You can implement as many tinc networks as you need as long as you create a unique working directory for each one (gaming VPN, backups VPN, etc). The name of the folder must match the designated name for your VPN, in this case: linodeVPN. You also need to use the same structure across the servers, which means you need to create the working directory on both:

sudo mkdir -p /etc/tinc/linodeVPN/hosts  

Create Configuration Files

You will be required to set up a main configuration file titled tinc.conf on each server. The default location for this file is the root of the working directory.

  1. Let’s start with the application server’s file:

    1  2  3  
    Name = appserver  Device = /dev/net/tun  AddressFamily = ipv4

    • Name – This is a daemon-specific name within the VPN. It should be unique.
    • Device – Determines the virtual network to use. Tinc will automatically detect what kind of device you are using.
    • AddressFamily – Tell tinc which type of address to use.
  2. Now you need to generate the database server’s configuration file:

    1  2  3  4  
    Name = dbserver  Device = /dev/net/tun  AddressFamily = ipv4  ConnectTo = appserver

    ConnectTo – This value points to the tinc daemon you want to connect. When it’s not present (like in the previous file), tinc enters listening mode and waits for connections.


    You can customize tinc behavior with many other parameters in the configuration file, for more information visit the tinc documentation.
  3. Create the hosts configuration file. Because tinc is built using a peer-to-peer model each node needs to communicate with the others. The basic host file for the application server is:

    1  2  
    Address =  Subnet =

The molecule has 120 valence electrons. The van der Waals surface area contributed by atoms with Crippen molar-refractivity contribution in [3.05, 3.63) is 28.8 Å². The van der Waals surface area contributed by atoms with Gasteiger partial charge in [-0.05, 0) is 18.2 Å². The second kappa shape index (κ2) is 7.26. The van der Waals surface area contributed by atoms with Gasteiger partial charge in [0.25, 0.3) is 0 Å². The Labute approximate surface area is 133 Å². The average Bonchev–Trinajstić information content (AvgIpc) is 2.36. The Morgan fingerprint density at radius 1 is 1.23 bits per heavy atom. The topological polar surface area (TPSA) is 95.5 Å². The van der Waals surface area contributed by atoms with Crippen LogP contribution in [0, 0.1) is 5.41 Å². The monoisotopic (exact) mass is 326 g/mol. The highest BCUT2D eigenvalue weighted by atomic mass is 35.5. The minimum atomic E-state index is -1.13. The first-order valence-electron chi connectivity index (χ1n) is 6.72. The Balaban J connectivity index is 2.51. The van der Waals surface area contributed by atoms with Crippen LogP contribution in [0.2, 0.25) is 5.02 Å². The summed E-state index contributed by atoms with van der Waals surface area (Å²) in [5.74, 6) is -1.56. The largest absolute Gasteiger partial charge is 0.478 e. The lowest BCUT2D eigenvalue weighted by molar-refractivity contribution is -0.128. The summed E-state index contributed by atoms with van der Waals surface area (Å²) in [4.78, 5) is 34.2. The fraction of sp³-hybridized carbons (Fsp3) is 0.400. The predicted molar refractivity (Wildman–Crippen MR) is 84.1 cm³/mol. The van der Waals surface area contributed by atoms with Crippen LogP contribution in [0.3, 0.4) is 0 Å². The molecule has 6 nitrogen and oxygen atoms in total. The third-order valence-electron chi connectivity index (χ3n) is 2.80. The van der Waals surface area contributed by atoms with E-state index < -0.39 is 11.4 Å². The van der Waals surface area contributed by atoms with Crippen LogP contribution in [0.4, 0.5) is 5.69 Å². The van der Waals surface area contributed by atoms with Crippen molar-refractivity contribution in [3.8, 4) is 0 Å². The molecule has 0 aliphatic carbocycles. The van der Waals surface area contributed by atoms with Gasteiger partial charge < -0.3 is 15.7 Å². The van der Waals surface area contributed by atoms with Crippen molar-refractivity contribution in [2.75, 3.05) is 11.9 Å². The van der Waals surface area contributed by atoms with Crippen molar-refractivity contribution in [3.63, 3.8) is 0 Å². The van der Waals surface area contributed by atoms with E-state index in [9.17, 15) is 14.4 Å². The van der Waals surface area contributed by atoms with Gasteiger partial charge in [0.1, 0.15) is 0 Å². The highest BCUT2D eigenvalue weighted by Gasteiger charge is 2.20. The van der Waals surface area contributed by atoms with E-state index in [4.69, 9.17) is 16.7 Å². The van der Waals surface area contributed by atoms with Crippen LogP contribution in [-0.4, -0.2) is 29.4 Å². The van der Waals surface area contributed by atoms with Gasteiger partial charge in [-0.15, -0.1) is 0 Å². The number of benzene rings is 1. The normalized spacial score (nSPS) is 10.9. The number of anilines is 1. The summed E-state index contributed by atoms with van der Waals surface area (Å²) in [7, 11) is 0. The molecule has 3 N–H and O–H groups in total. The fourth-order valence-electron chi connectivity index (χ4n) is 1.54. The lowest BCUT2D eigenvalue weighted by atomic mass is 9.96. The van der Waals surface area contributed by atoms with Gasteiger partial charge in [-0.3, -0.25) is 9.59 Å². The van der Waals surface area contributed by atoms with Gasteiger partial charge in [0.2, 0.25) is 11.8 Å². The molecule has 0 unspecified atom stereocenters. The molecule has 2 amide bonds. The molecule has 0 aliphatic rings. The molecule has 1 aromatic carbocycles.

4. Similarly, create a host file for Database Server:

    1  2  
    Address =  Subnet =

  5. Add the public key of each node. tinc can create the key pair using the following command:

    sudo tincd -n linodeVPN -K 4096  

    For this example we’re using 4096-bit encryption, you can choose a higher level if necessary. Save both and rsa_key.priv to the root of your working directory, /etc/tinc/linodeVPN.

  6. Next, append the at the end of each host file. From the application server:

    sudo bash -c "cat /etc/tinc/linodeVPN/ >> /etc/tinc/linodeVPN/hosts/appserver"  

    From the database server run a similar command:

    sudo bash -c "cat /etc/tinc/linodeVPN/ >> /etc/tinc/linodeVPN/hosts/dbserver"  

Create VPN Control Scripts

Control scripts are responsible for setting up virtual interfaces on each server. They’re needed on both servers.

  1. From the application server, create the following file to enable the tinc interface:

    1  2  3  4  
    #!/bin/sh  ip link set $INTERFACE up  ip addr add dev $INTERFACE  ip route add dev $INTERFACE

    Create a script to disable the interface:

    1  2  3  4  
    #!/bin/sh  ip route del dev $INTERFACE  ip addr del dev $INTERFACE  ip link set $INTERFACE down

  2. Create a similar set of scripts on the database server:

    1  2  3  4  
    #!/bin/sh  ip link set $INTERFACE up  ip addr add dev $INTERFACE  ip route add dev $INTERFACE

    Add a shutdown script:

    1  2  3  4  
    #!/bin/sh  ip route del dev $INTERFACE  ip addr del dev $INTERFACE  ip link set $INTERFACE down

  3. After creating the control scripts, you will need to change the permissions on both servers:

    sudo chmod -v +x /etc/tinc/linodeVPN/tinc-{up,down}  

Create tinc Unit File